The issue of personal responsibility is a thorny one. Blaming the victim is always kinda ugly, “Stop complaining you’re out of work, no health insurance, kid just got arrested. Take some responsibility.” Of course, if the oppressed took full responsibility and remade society to serve commoners of all colors instead of just the wealthy, that would be totally “irresponsible.” Responsibility in this context means, “Shut up and apply for a job at McDonald’s.”

    On the other end of the spectrum, what does responsibility entail for privileged whites? Perhaps not so much carrying around a load of guilt, but at the very least it calls for getting over the delusion of rugged individualism and finding a sense of connectedness with others; at best, moving on to the remaking society part. Hard to imagine in this cultural morass of self-absorption and racism, but worse to imagine what’s to come without that effort.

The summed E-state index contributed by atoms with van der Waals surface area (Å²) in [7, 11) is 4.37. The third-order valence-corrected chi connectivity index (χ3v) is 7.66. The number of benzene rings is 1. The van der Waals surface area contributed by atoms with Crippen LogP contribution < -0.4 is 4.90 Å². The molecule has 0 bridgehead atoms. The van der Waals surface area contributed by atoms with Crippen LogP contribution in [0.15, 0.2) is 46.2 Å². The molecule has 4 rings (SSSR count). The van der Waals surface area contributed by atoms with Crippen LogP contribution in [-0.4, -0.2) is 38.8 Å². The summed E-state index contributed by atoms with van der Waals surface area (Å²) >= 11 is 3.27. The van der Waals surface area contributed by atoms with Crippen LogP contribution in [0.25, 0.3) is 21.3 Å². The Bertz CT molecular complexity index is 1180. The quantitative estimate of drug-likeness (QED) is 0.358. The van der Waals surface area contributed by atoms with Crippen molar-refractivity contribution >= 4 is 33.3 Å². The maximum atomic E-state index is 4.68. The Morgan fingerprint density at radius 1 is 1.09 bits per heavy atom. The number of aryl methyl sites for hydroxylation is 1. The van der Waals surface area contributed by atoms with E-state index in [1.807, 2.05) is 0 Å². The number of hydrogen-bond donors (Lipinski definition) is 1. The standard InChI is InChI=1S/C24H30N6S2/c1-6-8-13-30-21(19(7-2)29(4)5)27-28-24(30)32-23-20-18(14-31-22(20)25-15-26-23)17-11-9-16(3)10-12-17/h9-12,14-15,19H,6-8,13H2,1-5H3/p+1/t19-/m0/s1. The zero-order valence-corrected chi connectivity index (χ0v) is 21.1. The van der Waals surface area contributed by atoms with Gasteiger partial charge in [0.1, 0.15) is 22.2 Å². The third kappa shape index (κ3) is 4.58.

Personally, I don’t think Buddhists need to believe in karma or rebirth to acknowledge interdependence. I have an open mind about these ethereal concepts, but for now I am confident that a collective movement for global justice is eminently rational, assuredly multicultural, certainly compassionate, and probably even good-karma-accumulating.

  • Bryan Wagner

    Interesting that you might conclude that I would feel attacked.
    I don’t.
    Or that I would be defensive.
    I’m not.
    Or that I would be reactive to comments because I am classified by others as a “white male.” I’m not by the way any more than you are really. None of us are a color.
    I just think that painting selectively with a broad brush isn’t very helpful in bring us together.
    I guess I see all this in terms of greed and power. Not race or culture.
    In Loving Kindness

  • Bryan Wagner

    “Racialized norms developed by white people?”
    Have you been to Africa or the Middle East or China?
    Using stereotyped and harmonic language only goes so far, in reality